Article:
JOURNALIST: Do you think Australia deserves a seat on the UN Human Rights Council?

WONG: We give support to the Government’s campaign for that seat, in stark contrast, I may say, to the way in which Ms Bishop and others in the Coalition behaved in Opposition when they opposed Australia’s campaign for a seat on the UN Security Council. But we will give bipartisan support as the Opposition.

JOURNALIST: As Labor articulates its stance towards China do you harbour some of the concerns about what we’re seeing happening on Australian university campuses in terms of attacks on free speech and is there anything practically that can be done to address that?

WONG: I’d make this point; freedom of speech – the contest of ideas – is an important democratic practice. It’s an important aspect of Australian democracy and Australian sovereignty that is intensified in the context of a university environment where the contest of ideas is precisely what one engages in at university so we should seek to safeguard those values. I think Frances Adamson, the Secretary of DFAT, made that clear in her speech.

I certainly talked today about the importance, not only of engagement with China, but being clear that our acceptance of China as a global power doesn’t involve us stepping away from defending our sovereignty and that remains our position.

JOURNALIST: The Chinese media, obviously in China there’s a lot of people talking about these matters and it really hurts Chinese students here feeling that the Australian media see a lot of Chinese students as spies here, so why should China send more spies to Australia?

WONG: I don’t think anybody, well I haven’t seen anybody talking about spying.

JOURNALIST: Yeah, the media is talking about it.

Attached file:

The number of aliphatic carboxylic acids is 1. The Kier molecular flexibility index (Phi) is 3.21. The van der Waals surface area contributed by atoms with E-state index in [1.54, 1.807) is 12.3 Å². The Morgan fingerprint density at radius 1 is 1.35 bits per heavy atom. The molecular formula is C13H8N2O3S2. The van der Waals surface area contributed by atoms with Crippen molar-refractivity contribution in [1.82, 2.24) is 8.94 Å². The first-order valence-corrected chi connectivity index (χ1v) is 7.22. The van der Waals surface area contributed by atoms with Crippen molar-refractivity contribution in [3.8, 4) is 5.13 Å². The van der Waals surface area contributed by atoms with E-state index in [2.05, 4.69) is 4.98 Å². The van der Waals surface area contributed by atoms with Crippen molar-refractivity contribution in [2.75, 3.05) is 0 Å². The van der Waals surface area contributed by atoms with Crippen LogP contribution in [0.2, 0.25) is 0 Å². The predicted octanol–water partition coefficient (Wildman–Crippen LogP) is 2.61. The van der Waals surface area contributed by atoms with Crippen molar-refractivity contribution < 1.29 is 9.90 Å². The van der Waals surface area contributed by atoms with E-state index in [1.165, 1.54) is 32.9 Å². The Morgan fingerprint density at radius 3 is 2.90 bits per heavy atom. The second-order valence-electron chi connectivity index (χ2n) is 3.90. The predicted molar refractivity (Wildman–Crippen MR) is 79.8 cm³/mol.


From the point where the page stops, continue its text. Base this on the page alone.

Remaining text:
WONG: Well I’m saying to you, I haven’t seen us talking about spying, I haven’t seen the media talking about spying. It’s possible that I haven’t read an article somewhere but that’s not what is being asserted. What is being asserted is that in a democracy like Australia’s a contest of ideas is a democratic practice that we value, and we particularly value it in our universities. And we would not want any group to seek to silence another in the contest of those ideas, regardless of race and regardless of their ethnic heritage.

JOURNALIST: Do you think the expulsion of some Chinese students in Australian universities is a kind of interference by the Chinese Government or do you think it’s something else – that a group of Chinese students holding different ideas conflicting with maybe mainstream ideas in Australia?

WONG: I’m sure people have views about that and people might assert different views about that. I don’t have firsthand knowledge of some of the discussions that you’re referencing. I’m making a principled point, and the principled point is the one I’ve articulated – that is the free contest of ideas is a democratic practice we hold dear and I thought what Ms Adamson was saying was that is something that a university should ensure continues, that no one should be silenced whether they are students or lecturers.

JOURNALIST: Just on Iran, if you could just comment on that. What do you make of the US call on that and then also on UNESCO as well? What’s your view in general on that and where does that place the US in the world?

WONG: First on Iran, I think it is a very disappointing decision by President Trump. In the absence of an alternative, I think this sends the wrong signal, both for multilateralism, but also, as Julie Bishop said, in the absence of a credible alternative, let’s not walk away from an agreement, a multilateral agreement which was designed to prevent further nuclear proliferation. I think she’s right to make the comments she has and I join with her in doing so.

Your broader point goes to the issue of multilateralism and it is true that under this Administration there’s been a different approach to multilateralism to what we might have known previously from past Administrations. I think Australia has a deep interest in a strong multilateral system, and even at this time where other parties may take a different approach, we should consistently assert the importance of the United Nations and of the multilateral system. It may not be perfect, but the alternatives are always far worse.

Thank you very much.